A Woman's Face

1941, Crime/Drama, 1h 46m

8 Reviews 250+ Ratings

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Movie Info

Anna Holm (Joan Crawford) is a terribly disfigured Swedish woman and small-time criminal in Stockholm. Her terrible luck and resulting emotional tumult has left her unable to sustain relationships and ultimately pushes her to a life of blackmailing schemes and ennui. A young doctor (Melvyn Douglas) gives her the opportunity to regain some semblance of beauty and, with it, a chance at love. Will she be able to come to terms with her past and embrace a second chance at happiness?

Cast & Crew

Joan Crawford
Anna Holm, aka Ingrid Paulson
Melvyn Douglas
Dr. Gustaf Segert
Conrad Veidt
Torsten Barring
Reginald Owen
Bernard Dalvik
Albert Basserman
Consul Magnus Barring
Marjorie Main
Emma Kristiansdotter
Donald Meek
Herman Rundvik
Connie Gilchrist
Christina Dalvik
Richard Nichols
Lars-Erik Barring
Osa Massen
Vera Segert
George Zucco
Defense Attorney
Henry Daniell
Public Prosecutor
Robert Warwick
Associate Judge
Gilbert Emery
Associate Judge
Sarah Padden
Police Matron
William Farnum
Court Attendant
Rex Evans
Court Notary (uncredited)
Bronislau Kaper
Original Music
Robert H. Planck
Cinematographer
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Critic Reviews for A Woman's Face

Audience Reviews for A Woman's Face

  • Jan 25, 2012
    Right after directing "The Philadelphia Story," George Cukor made the unfairly forgotten melodrama "A Woman's Face," starring Joan Crawford and a great supporting cast that included Melvyn Douglas and a demonic Conrad Veidt. It's certainly not a great film. But like the vast majority of 1940s melodramas, it's been weirdly forgotten. The first thing that hit me when it started was the unbelievably cheap sets. I don't know how Cukor tolerated cardboard sets. But I put that out of my mind and focused on the story, which was actually quite interesting. A woman (Crawford) has a disfigured face resulting from a house fire that occurred when she was a child. The social and erotic ostracism she experienced because of the disfigurement has turned her soul black. She is just one step away from becoming a serial killer. She meets her demonic equal (Veidt), and they team up to kill a five-year-old boy who stands in the way of Veidt inheriting a fortune. I kid you not; this story gets quite dark. There are other dimensions to the story that add some nice richness. If not for the cheap sets and rancid B-movie music, "A Woman's Face" could have been a major film. The sequence where Crawford is on the verge of killing the child is unforgettable. Oh, and did I say the film is set in Sweden? Sweden, of all places. But all the dialogue is in English. Odd little movie. (Just FYI -- Cukor doesn't have much name recognition these days, but he directed many famous movies, including 'My Fair Lady,' 'Adam's Rib,' 'Born Yesterday,' and the Judy Garland version of 'A Star is Born.')
    William D Super Reviewer
  • Jun 06, 2008
    Not as good as the original Swedish film with Ingrid Bergman.
    Valerie G Super Reviewer
  • Dec 02, 2007
    dark material for cukor, better known for his comedies. he manages to draw a nicely restrained performance from joan crawford, as a woman whose fate is twisted by her disfigured face. and no one does evil like conrad veidt. i'd love to see the original swedish film with ingrid bergman but it must be nearly impossible to find. only one flixster rating!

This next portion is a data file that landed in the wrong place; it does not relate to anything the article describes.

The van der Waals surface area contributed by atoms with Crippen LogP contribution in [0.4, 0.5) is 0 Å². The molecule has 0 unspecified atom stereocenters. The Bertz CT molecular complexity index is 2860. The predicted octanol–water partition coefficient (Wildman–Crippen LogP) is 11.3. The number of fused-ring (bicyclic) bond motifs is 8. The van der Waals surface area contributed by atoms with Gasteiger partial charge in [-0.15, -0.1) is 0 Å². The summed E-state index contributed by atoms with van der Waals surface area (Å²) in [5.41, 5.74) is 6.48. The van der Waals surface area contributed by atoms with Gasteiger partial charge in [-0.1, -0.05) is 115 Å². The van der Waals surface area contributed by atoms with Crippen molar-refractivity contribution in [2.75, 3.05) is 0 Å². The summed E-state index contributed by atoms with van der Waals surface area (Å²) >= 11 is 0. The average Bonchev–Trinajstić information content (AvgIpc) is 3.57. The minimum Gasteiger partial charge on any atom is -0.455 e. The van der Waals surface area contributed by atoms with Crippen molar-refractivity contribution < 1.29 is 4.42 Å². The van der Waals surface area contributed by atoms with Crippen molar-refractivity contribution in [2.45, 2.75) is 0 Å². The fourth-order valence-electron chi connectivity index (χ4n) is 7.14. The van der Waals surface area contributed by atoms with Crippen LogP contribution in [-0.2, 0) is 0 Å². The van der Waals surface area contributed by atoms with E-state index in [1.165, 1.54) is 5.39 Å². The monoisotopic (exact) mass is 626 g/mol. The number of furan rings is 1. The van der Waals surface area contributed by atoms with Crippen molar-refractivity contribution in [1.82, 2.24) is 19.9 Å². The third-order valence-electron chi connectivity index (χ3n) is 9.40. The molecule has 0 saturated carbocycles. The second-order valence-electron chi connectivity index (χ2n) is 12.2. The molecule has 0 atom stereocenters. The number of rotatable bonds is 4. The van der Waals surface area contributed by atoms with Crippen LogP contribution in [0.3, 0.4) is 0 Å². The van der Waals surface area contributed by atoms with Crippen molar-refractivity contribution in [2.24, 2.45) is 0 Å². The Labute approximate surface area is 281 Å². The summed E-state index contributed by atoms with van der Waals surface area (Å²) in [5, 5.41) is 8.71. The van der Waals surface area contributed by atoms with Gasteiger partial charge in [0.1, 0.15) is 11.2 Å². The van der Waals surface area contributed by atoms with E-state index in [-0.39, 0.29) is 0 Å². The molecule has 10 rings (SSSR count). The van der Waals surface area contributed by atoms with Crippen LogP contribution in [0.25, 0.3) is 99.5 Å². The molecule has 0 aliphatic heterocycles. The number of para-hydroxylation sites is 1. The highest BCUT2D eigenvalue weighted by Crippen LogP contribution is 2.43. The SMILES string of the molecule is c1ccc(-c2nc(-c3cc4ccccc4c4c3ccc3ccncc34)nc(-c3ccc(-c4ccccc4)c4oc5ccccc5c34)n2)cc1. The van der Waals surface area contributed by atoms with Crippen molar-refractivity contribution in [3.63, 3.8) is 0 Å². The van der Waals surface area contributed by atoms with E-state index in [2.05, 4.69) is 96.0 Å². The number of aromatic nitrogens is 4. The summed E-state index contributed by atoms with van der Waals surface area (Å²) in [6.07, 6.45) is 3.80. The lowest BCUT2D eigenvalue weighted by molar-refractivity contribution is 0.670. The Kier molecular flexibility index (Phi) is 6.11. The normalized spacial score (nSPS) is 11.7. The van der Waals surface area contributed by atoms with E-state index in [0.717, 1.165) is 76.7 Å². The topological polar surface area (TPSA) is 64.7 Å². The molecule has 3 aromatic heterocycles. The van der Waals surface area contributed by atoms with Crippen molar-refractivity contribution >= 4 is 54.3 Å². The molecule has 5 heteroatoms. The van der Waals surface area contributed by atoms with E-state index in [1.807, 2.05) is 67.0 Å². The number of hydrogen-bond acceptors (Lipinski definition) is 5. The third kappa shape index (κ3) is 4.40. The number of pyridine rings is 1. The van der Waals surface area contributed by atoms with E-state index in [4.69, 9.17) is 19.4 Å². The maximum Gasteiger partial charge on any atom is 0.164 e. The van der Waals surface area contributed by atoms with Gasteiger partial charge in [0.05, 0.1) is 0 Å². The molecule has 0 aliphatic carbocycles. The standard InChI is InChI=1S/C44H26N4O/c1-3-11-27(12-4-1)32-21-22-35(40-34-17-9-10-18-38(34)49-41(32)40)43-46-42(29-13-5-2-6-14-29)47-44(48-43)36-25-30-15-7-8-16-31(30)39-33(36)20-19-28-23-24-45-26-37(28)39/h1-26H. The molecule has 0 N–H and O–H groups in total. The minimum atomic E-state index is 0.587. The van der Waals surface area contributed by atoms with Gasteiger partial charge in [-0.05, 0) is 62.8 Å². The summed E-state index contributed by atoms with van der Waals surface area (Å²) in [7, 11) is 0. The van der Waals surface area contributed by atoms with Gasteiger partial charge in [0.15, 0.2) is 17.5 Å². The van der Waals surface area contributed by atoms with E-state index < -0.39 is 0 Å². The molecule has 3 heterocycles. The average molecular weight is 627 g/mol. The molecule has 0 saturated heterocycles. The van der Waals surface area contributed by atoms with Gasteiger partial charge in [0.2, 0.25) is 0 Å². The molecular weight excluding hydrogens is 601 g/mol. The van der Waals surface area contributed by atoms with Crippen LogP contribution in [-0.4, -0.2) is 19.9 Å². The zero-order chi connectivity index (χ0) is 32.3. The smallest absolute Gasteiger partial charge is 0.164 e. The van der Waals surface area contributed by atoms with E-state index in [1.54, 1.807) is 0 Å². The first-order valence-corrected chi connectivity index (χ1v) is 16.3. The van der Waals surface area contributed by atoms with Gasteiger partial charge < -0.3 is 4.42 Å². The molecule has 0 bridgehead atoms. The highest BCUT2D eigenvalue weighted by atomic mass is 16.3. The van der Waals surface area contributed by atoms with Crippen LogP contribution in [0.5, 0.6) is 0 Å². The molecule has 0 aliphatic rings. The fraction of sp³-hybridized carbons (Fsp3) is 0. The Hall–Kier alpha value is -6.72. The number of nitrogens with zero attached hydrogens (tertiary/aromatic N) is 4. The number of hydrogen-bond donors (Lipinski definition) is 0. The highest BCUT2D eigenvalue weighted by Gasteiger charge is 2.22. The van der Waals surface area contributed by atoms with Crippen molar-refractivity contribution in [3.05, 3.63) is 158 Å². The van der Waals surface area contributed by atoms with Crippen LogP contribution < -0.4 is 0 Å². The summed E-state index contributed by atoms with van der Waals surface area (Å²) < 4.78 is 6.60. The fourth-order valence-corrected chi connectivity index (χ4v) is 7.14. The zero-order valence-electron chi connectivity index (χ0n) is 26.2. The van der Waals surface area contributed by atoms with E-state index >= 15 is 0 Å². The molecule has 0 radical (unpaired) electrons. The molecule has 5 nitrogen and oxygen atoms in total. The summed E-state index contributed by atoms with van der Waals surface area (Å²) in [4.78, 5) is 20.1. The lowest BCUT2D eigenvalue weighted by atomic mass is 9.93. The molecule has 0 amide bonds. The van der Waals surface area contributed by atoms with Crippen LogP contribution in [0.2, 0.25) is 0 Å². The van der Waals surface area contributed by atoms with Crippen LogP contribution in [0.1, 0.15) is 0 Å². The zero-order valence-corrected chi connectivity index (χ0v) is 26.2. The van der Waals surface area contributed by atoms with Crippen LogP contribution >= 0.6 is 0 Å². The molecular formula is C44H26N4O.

Stella D Super Reviewer
  • Dec 01, 2007
    Sometimes I actually prefer A Woman's Face over Mildred Pierce - Cukor seems to have subdued Crawford a little, making her seem less histrionic - softer and less brittle. But I suppose that's why it's less popular - we want the brittle glamour and we love to see Joanie "suffering in furs". In 'Mildred Pierce' we don't quite believe her as a frumpy house-wife, wearing a pinnie, baking pies so as soon as she dons the shoulder-pads and starts bashing Vida about, we cheer! But Anna Holm is a great character too and just as exciting to me. Scarred physically as well as mentally, Anna takes her misfortunes out on the silly 'beautiful' women of the film with blackmail. It's not long before she is falling for the insidious charms of Conrad Veidt and is seduced into the worst of all crimes - the murder of a child. This poses a troubling flaw in her character (probably not intentional). You don't know till the end of the flic whether she carries out her heinous act or not (this being Hollywood you have a fair idea though!) but the fact that she, at least, considers it seriously is infinitely harder to forgive than her blackmail endeavours. It does add to your interest in Anna though - but at the same time you sympathize with her less. It's still a marvelous film and Crawford is great. Veidt, as usual, is wonderfully malevolent as the villain of the piece and their scenes together are eery and spellbinding (despite some dodgy dialogue) . Many of the minor characters do a fine job too - I particularly liked Albert Bassermann's crusty old Consul and Ossa Massen is a delight as one of Crawford's 'silly' victims (Crawford gets to give her a good slapping). Melvyn Douglas, on the other hand, is only adequate. To me he seems to be in the wrong movie - his screwball and matinée idol pedigree doesn't ring true in such a dark and gothic tale. It's surprisingly cinematic for a Cukor pic (As great as I think his films are, I do find them a little flat visually) - looking very noirish and gothic - especially the way Crawford is lighted. And it has a very exciting chase in the snow for a finale. It has it's faults but they are few and minor. I defy you not to enjoy it!
    William S Super Reviewer

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